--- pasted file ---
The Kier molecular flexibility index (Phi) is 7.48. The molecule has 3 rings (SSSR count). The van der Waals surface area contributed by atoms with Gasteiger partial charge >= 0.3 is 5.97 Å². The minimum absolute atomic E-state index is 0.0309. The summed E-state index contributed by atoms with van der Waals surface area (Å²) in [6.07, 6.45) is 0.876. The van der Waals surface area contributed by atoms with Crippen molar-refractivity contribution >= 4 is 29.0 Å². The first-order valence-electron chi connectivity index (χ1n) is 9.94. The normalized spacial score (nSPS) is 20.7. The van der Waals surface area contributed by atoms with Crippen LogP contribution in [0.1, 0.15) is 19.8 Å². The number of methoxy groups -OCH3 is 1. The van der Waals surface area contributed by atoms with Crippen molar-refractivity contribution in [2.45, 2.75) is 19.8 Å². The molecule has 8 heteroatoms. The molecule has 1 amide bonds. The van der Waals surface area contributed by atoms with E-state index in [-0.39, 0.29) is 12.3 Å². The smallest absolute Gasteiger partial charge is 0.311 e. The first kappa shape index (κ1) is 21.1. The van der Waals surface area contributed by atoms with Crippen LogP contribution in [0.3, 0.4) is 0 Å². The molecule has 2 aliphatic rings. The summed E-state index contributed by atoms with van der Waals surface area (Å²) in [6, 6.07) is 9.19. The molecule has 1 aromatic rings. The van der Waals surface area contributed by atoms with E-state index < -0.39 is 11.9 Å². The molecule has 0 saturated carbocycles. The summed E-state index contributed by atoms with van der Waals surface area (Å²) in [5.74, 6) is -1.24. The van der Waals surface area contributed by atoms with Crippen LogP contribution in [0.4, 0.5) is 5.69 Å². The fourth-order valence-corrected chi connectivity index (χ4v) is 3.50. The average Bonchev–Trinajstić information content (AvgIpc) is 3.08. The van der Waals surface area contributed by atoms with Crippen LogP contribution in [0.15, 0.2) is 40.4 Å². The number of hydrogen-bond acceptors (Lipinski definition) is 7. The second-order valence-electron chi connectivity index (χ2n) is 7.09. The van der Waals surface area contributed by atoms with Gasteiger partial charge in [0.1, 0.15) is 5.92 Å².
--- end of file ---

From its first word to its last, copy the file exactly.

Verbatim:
The Kier molecular flexibility index (Phi) is 7.48. The molecule has 3 rings (SSSR count). The van der Waals surface area contributed by atoms with Gasteiger partial charge >= 0.3 is 5.97 Å². The minimum absolute atomic E-state index is 0.0309. The summed E-state index contributed by atoms with van der Waals surface area (Å²) in [6.07, 6.45) is 0.876. The van der Waals surface area contributed by atoms with Crippen molar-refractivity contribution >= 4 is 29.0 Å². The first-order valence-electron chi connectivity index (χ1n) is 9.94. The normalized spacial score (nSPS) is 20.7. The van der Waals surface area contributed by atoms with Crippen LogP contribution in [0.1, 0.15) is 19.8 Å². The number of methoxy groups -OCH3 is 1. The van der Waals surface area contributed by atoms with Crippen molar-refractivity contribution in [2.45, 2.75) is 19.8 Å². The molecule has 8 heteroatoms. The molecule has 1 amide bonds. The van der Waals surface area contributed by atoms with E-state index in [-0.39, 0.29) is 12.3 Å². The smallest absolute Gasteiger partial charge is 0.311 e. The first kappa shape index (κ1) is 21.1. The van der Waals surface area contributed by atoms with Crippen LogP contribution in [0.3, 0.4) is 0 Å². The molecule has 2 aliphatic rings. The summed E-state index contributed by atoms with van der Waals surface area (Å²) in [6, 6.07) is 9.19. The molecule has 1 aromatic rings. The van der Waals surface area contributed by atoms with E-state index < -0.39 is 11.9 Å². The molecule has 0 saturated carbocycles. The summed E-state index contributed by atoms with van der Waals surface area (Å²) in [5.74, 6) is -1.24. The van der Waals surface area contributed by atoms with Crippen LogP contribution in [0.4, 0.5) is 5.69 Å². The fourth-order valence-corrected chi connectivity index (χ4v) is 3.50. The average Bonchev–Trinajstić information content (AvgIpc) is 3.08. The van der Waals surface area contributed by atoms with Crippen LogP contribution in [0.15, 0.2) is 40.4 Å². The number of hydrogen-bond acceptors (Lipinski definition) is 7. The second-order valence-electron chi connectivity index (χ2n) is 7.09. The van der Waals surface area contributed by atoms with Gasteiger partial charge in [0.1, 0.15) is 5.92 Å².